Leading article: A last chance for Mr Blair to reform the welfare state

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The Independent Online

The Government had better be ready to face a white knuckle ride when it unveils its Green Paper on welfare reform. Get ready for scenes of disabled activists chaining their wheelchairs to railings and raising the emotional temperature to boiling point. Combine that with a revolt by left-wing MPs, charging Mr Blair with attacking the most vulnerable members of society, and you have the ingredients of a first-class political storm.

It is a measure of how desperate Mr Blair must be to secure his legacy that he has even ventured down this very thorny path. Why not leave well alone? The answer to that, as the Work and Pensions Secretary, John Hutton, will say today, is that something must be done to tackle incapacity benefit in particular.

Mr Hutton will say that the founding fathers of the welfare state would be amazed to see a system designed to help those literally unable to work supporting huge numbers claiming incapacity as a result of stress. He will also say it is illogical for those on incapacity benefit to receive more than those on the jobseekers' allowance for the unemployed.

Mr Blair has talked the talk before on benefit reform without having the stomach to see it through. After he first tasked Frank Field with drawing up a shake-up, he abandoned him under pressure from Gordon Brown, who fought off Mr Field's call for a shift away from a means-tested approach to benefits.

The question now is whether the Prime Minister has the clout to see through a divisive reform when the rebels in his party are emboldened by the knowledge that he is on the way out. The signs are that he might, not least because the sheer cost of incapacity benefit has reached the point where it demands action.

The rise of incapacity benefit to becoming - at £12bn annually - one of the biggest single burdens on the welfare state dates back to the Thatcher era. Then, the Government, in a desperate attempt to massage down unemployment figures, encouraged GPs to sign off clients as recipients of incapacity benefit instead.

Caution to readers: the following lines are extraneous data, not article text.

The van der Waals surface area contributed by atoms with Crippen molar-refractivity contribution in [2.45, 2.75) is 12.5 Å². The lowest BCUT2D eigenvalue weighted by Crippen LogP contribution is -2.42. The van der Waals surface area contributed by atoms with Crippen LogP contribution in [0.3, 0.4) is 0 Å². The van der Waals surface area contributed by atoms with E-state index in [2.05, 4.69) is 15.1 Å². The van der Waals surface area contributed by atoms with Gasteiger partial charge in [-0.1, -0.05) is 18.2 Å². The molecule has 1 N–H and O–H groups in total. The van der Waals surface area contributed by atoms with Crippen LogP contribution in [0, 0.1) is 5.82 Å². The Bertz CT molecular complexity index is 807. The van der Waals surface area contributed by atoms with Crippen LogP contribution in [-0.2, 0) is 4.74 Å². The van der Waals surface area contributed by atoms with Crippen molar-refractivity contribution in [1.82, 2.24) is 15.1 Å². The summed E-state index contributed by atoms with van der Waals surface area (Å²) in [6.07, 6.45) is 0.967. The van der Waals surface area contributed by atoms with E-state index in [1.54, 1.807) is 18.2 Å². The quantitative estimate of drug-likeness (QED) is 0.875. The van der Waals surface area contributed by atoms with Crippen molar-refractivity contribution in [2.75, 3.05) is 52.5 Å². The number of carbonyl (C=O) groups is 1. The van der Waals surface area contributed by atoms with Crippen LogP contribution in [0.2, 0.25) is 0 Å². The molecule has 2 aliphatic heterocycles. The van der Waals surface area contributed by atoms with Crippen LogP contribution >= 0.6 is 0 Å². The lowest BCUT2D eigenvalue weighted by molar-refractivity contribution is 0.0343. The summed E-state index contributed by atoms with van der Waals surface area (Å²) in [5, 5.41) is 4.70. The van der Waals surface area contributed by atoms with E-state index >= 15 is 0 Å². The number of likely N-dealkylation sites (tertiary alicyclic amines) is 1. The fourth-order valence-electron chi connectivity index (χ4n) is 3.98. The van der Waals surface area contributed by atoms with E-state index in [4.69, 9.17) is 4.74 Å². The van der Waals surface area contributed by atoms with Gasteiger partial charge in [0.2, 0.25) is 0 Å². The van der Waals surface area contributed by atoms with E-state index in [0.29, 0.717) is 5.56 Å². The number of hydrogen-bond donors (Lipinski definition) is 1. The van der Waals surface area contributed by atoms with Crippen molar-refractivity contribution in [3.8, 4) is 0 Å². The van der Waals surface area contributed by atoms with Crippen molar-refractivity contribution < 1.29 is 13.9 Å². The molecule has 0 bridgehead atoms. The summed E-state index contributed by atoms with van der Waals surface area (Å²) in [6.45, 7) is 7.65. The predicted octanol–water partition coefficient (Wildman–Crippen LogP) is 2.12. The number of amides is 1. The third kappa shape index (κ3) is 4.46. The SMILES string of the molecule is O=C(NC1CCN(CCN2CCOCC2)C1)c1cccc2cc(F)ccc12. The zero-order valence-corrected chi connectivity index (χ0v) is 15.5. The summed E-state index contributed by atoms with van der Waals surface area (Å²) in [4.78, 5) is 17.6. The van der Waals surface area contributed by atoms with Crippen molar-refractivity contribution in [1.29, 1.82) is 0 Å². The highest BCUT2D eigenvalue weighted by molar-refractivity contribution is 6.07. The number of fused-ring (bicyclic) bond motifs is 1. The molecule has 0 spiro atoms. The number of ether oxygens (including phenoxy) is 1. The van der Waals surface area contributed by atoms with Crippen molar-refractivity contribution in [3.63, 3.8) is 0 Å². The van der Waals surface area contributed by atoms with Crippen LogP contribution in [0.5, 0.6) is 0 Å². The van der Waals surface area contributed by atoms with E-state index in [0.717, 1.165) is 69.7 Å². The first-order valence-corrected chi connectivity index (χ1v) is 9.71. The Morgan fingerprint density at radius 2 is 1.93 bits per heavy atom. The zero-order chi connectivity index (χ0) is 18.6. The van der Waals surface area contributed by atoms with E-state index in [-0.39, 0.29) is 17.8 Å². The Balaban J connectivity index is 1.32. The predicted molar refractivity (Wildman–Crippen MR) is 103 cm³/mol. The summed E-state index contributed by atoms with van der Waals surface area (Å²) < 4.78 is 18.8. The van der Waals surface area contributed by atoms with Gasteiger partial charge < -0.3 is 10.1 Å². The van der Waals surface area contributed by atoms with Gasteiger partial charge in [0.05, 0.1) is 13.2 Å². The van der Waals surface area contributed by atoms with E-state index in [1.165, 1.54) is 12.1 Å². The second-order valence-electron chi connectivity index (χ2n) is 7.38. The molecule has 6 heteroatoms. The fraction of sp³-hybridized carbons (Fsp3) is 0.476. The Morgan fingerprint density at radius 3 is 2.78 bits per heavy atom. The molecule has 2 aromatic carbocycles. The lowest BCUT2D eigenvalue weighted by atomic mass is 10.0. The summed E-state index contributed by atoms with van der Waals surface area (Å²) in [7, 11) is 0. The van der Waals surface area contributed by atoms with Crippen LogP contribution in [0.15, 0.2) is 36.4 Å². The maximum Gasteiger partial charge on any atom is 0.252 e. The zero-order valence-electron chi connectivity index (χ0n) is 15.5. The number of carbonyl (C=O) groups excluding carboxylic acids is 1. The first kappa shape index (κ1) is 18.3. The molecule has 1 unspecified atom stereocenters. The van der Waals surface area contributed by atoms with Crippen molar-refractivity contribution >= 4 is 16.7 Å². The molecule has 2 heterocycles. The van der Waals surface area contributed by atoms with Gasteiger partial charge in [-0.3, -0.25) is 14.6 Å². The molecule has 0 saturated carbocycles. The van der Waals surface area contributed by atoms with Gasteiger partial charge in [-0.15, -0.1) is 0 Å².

At first this was not controversial, for most recipients were middle-aged or elderly northern male victims of the mass closure of mines and factories. But the profile of recipients has changed. The number has steadily risen to 2.7 million and has altered as more claimants cite stress and mental health problems rather than physical disability. Now these latter make up one third of the total. There are also more claimants today in the wealthy South-east than in the poorer North.

If anything is amiss with the Green Paper, it is that the planned changes are too timid. The reform aims to ensure that new claimants for incapacity do not, as now, automatically get a higher allowance than the ordinary unemployed. There are to be more checks on recipients' conditions and more nuanced assessments of ability, which means that if claimants can work in any form, they will face the prospect of being retrained.

The reforms will only affect claimants applying once the legislation has gone through, in 2007-8. Clearly the Government did not want to add to the fury of disability rights groups by cutting existing claimants' payments. But the concession opens up the vista of a two-tier system in which new claimants resentfully eye the superior allowances of the older ones.

The existing system cannot stand. With the Chancellor apparently on board, and the Tories forswearing their old opportunistic policy of opposing the Government for the sake of it, there is no reason why Mr Blair should not to ride out the fury that will inevitably meet the proposals.

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